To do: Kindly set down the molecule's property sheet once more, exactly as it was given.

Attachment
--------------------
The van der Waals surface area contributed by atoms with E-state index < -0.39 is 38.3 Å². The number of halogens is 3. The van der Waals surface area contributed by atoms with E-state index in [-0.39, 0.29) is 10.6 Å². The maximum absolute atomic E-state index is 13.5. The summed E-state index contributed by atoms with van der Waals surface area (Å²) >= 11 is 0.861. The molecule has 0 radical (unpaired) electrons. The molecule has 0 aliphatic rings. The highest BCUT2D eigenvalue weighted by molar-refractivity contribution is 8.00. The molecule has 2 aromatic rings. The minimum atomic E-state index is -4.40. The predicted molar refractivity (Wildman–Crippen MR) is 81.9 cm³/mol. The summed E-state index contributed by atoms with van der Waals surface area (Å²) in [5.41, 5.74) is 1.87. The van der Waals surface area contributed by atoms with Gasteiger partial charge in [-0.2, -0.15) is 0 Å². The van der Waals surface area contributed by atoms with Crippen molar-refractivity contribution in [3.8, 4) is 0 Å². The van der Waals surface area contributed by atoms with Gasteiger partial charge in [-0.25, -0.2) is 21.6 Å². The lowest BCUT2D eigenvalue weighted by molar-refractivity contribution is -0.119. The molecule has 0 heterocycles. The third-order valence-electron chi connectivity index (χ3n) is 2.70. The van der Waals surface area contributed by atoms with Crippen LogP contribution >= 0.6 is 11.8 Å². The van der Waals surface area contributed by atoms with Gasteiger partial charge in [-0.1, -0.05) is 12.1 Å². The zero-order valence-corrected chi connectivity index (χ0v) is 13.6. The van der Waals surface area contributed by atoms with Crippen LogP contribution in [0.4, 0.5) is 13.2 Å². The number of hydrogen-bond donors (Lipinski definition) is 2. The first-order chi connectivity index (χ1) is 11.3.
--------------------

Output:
The van der Waals surface area contributed by atoms with E-state index < -0.39 is 38.3 Å². The number of halogens is 3. The van der Waals surface area contributed by atoms with E-state index in [-0.39, 0.29) is 10.6 Å². The maximum absolute atomic E-state index is 13.5. The summed E-state index contributed by atoms with van der Waals surface area (Å²) >= 11 is 0.861. The molecule has 0 radical (unpaired) electrons. The molecule has 0 aliphatic rings. The highest BCUT2D eigenvalue weighted by molar-refractivity contribution is 8.00. The molecule has 2 aromatic rings. The minimum atomic E-state index is -4.40. The predicted molar refractivity (Wildman–Crippen MR) is 81.9 cm³/mol. The summed E-state index contributed by atoms with van der Waals surface area (Å²) in [5.41, 5.74) is 1.87. The van der Waals surface area contributed by atoms with Gasteiger partial charge in [-0.2, -0.15) is 0 Å². The van der Waals surface area contributed by atoms with Crippen molar-refractivity contribution in [3.8, 4) is 0 Å². The van der Waals surface area contributed by atoms with Gasteiger partial charge in [-0.25, -0.2) is 21.6 Å². The lowest BCUT2D eigenvalue weighted by molar-refractivity contribution is -0.119. The molecule has 0 heterocycles. The third-order valence-electron chi connectivity index (χ3n) is 2.70. The van der Waals surface area contributed by atoms with Crippen LogP contribution >= 0.6 is 11.8 Å². The van der Waals surface area contributed by atoms with Gasteiger partial charge in [-0.1, -0.05) is 12.1 Å². The zero-order valence-corrected chi connectivity index (χ0v) is 13.6. The van der Waals surface area contributed by atoms with Crippen LogP contribution in [0.4, 0.5) is 13.2 Å². The number of hydrogen-bond donors (Lipinski definition) is 2. The first-order chi connectivity index (χ1) is 11.3.